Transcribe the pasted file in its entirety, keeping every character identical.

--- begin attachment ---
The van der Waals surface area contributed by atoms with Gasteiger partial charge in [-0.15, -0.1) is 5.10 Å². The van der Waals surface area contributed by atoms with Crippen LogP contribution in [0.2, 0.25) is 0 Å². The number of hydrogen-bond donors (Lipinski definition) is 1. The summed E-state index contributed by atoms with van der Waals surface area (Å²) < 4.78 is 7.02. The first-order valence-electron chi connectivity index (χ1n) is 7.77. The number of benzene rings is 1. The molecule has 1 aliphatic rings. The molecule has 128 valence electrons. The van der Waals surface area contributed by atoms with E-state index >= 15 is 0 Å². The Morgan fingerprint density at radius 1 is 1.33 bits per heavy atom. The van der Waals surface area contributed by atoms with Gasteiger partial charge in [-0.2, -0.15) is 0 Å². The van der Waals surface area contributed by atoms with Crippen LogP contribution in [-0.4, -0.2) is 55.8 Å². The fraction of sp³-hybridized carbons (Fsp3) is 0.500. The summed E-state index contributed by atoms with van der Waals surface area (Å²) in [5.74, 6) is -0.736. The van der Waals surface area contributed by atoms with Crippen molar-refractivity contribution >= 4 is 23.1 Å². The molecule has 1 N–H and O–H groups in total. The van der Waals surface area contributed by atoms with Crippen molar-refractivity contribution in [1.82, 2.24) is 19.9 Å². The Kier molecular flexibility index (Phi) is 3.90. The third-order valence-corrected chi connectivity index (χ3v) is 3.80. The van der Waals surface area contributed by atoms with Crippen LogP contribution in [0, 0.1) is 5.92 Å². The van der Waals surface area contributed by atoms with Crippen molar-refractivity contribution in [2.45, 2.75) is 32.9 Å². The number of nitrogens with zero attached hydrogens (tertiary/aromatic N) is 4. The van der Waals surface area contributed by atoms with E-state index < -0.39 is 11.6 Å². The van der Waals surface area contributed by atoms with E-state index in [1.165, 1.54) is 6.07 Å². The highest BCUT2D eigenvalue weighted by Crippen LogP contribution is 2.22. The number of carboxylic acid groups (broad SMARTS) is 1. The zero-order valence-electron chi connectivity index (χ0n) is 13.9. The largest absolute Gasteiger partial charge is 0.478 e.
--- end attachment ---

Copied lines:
The van der Waals surface area contributed by atoms with Gasteiger partial charge in [-0.15, -0.1) is 5.10 Å². The van der Waals surface area contributed by atoms with Crippen LogP contribution in [0.2, 0.25) is 0 Å². The number of hydrogen-bond donors (Lipinski definition) is 1. The summed E-state index contributed by atoms with van der Waals surface area (Å²) < 4.78 is 7.02. The first-order valence-electron chi connectivity index (χ1n) is 7.77. The number of benzene rings is 1. The molecule has 1 aliphatic rings. The molecule has 128 valence electrons. The van der Waals surface area contributed by atoms with E-state index >= 15 is 0 Å². The Morgan fingerprint density at radius 1 is 1.33 bits per heavy atom. The van der Waals surface area contributed by atoms with Gasteiger partial charge in [-0.2, -0.15) is 0 Å². The van der Waals surface area contributed by atoms with Crippen LogP contribution in [-0.4, -0.2) is 55.8 Å². The fraction of sp³-hybridized carbons (Fsp3) is 0.500. The summed E-state index contributed by atoms with van der Waals surface area (Å²) in [5.74, 6) is -0.736. The van der Waals surface area contributed by atoms with Crippen molar-refractivity contribution >= 4 is 23.1 Å². The molecule has 1 N–H and O–H groups in total. The van der Waals surface area contributed by atoms with Crippen molar-refractivity contribution in [1.82, 2.24) is 19.9 Å². The Kier molecular flexibility index (Phi) is 3.90. The third-order valence-corrected chi connectivity index (χ3v) is 3.80. The van der Waals surface area contributed by atoms with Crippen LogP contribution in [0, 0.1) is 5.92 Å². The van der Waals surface area contributed by atoms with Crippen molar-refractivity contribution in [2.45, 2.75) is 32.9 Å². The number of nitrogens with zero attached hydrogens (tertiary/aromatic N) is 4. The van der Waals surface area contributed by atoms with E-state index < -0.39 is 11.6 Å². The van der Waals surface area contributed by atoms with E-state index in [1.165, 1.54) is 6.07 Å². The highest BCUT2D eigenvalue weighted by Crippen LogP contribution is 2.22. The number of carboxylic acid groups (broad SMARTS) is 1. The zero-order valence-electron chi connectivity index (χ0n) is 13.9. The largest absolute Gasteiger partial charge is 0.478 e.